People are under the assumption that the blind are more likely to be harmed by strangers. This is only partially true. It’s true due to the fact that people believe that blindness equals naive and vulnerable. How do we solve this problem? The key is first to be wise about where and when you travel alone. No one should walk alone at night. In some cases, people may not have a choice. If this is the case, confidence is key. If you look confident, hold your head high and walk at a moderate pace, that will make a drastic difference. If worst comes to worst, be as loud and crazy as possible.You will get someone’s attention or get them to leave you alone. Of course, there are no guarantees and there is no way to determine what predators are after. But if it’s your time to go, don’t go down without a fight. In Dishon’s case, his seeing eye dog is a German Shepherd. Nobody really messes with him. As a married couple, we have agreed that one will be there for the other in situations like these. The same goes for our future children.
For those who are interested, I published a video on my Facebook group this morning. It’s Dishon’s first video and it won’t be the last. So please check it out. Go to facebook.com and search for “Diary of a Married Blind Woman.”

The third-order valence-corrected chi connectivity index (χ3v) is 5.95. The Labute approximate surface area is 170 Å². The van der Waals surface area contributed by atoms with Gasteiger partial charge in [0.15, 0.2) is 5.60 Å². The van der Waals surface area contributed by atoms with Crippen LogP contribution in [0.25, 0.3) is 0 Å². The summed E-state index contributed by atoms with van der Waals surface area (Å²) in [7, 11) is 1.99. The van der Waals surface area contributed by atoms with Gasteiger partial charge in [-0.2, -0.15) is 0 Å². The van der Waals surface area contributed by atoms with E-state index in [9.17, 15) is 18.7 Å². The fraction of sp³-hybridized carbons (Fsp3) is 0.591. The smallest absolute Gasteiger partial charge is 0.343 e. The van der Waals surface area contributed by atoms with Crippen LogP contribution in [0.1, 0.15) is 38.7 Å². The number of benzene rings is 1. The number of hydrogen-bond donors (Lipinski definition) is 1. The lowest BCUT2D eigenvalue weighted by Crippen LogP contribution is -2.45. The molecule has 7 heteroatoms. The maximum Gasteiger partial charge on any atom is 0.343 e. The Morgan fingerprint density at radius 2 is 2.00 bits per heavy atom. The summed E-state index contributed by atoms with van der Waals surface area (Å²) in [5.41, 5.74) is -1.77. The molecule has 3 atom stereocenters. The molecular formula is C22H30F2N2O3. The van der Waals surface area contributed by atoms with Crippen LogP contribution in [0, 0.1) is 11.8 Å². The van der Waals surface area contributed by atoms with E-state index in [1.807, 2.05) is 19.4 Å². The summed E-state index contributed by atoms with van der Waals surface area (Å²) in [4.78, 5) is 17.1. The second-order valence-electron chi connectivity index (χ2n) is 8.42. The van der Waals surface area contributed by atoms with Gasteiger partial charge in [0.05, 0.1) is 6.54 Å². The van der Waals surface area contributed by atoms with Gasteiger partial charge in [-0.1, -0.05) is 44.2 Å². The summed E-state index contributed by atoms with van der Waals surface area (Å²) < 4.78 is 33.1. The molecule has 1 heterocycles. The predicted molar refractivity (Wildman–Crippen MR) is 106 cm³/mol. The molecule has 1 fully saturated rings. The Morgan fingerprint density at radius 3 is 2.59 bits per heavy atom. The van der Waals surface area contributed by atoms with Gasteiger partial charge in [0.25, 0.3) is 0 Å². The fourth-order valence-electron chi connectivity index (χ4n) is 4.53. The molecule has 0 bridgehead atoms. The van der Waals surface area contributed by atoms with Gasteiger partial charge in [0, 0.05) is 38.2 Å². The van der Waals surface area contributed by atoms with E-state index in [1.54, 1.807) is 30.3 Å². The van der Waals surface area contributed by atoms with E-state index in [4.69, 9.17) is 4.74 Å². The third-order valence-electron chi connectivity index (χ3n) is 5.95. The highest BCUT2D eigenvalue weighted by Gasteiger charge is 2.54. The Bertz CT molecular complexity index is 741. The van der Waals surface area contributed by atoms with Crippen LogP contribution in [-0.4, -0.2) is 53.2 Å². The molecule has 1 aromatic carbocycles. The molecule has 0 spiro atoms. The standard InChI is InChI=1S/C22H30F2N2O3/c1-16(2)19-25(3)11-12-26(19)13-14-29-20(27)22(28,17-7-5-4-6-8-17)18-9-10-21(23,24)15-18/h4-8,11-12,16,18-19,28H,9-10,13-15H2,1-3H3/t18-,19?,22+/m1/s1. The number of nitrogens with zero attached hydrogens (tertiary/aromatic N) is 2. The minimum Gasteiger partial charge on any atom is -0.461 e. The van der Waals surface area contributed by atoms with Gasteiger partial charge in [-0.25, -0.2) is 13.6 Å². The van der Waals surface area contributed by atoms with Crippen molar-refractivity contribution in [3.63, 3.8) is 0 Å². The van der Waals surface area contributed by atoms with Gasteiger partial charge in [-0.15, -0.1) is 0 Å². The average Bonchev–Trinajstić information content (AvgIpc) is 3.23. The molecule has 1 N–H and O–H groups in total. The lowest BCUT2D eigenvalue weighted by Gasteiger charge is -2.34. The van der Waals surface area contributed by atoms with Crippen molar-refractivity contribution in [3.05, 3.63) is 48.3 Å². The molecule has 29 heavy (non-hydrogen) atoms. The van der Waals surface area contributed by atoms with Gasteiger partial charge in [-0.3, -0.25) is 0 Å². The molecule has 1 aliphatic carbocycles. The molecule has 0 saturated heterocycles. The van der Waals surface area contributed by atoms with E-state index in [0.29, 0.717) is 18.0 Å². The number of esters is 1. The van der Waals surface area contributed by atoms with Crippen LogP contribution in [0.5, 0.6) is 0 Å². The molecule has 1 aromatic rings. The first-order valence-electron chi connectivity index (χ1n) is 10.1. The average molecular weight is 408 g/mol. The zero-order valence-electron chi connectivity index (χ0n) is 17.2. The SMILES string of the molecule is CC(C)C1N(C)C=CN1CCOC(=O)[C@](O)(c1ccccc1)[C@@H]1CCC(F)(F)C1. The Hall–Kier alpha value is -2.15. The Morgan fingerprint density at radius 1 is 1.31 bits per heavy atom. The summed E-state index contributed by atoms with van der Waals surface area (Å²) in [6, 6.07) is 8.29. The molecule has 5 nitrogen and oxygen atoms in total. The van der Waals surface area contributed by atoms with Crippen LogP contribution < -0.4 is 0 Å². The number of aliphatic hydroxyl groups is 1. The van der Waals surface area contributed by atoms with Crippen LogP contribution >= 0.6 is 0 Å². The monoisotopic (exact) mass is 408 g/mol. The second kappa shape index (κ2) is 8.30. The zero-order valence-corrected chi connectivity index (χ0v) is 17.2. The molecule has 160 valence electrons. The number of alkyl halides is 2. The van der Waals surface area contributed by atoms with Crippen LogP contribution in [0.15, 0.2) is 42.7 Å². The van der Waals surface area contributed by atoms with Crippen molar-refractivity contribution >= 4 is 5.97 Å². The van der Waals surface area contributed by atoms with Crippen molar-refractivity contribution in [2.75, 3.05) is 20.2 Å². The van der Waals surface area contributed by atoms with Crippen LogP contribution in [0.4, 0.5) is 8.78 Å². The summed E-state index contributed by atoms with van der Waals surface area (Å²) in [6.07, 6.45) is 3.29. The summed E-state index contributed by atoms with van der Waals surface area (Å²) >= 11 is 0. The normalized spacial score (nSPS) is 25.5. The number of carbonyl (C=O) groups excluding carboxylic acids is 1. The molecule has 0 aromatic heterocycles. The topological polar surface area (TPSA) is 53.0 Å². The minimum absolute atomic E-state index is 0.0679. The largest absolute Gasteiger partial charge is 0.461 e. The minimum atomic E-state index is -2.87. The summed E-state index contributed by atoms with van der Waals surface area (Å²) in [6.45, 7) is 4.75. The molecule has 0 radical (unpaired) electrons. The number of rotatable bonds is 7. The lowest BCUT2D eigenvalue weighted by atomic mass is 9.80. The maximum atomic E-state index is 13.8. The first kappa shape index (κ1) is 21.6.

As a Braille teacher, I believe that we don’t have enough Braille in a plethora of places. Don’t get me wrong; we have come a long way. The blind can easily use an elevator, find a hotel room and find the men’s or women’s bathroom thanks to Braille. On top of that, there are multiple sources for Braille books for borrowing and purchasing. But what about restaurants? We’ve come a long way in this area, as well. There’s still work to be done. A lot of chain restaurants have Braille menus which is great. It not only makes it easier for us, but the wait staff, as well. I can almost guarantee that reading the menu front to back is not the most fun thing for a server to be doing. So to the blind community, make it easier on the weight staff by asking for the categories of food if there is no Braille menu. If a category sounds good, then ask for more detail. But how can we help increase the number of Braille menus out there? If you are proficient in Braille, go to a local restaurant that does not have a Braille menu and offer to Braille it for them. I Brailled a menu for a small restaurant in Maryland. Do your first one for free. Don’t get caught up in the money aspect. Do it for the blind community. To all of the servers out there, if anyone asks you to read the entire menu, I assure you, it’s not to be difficult.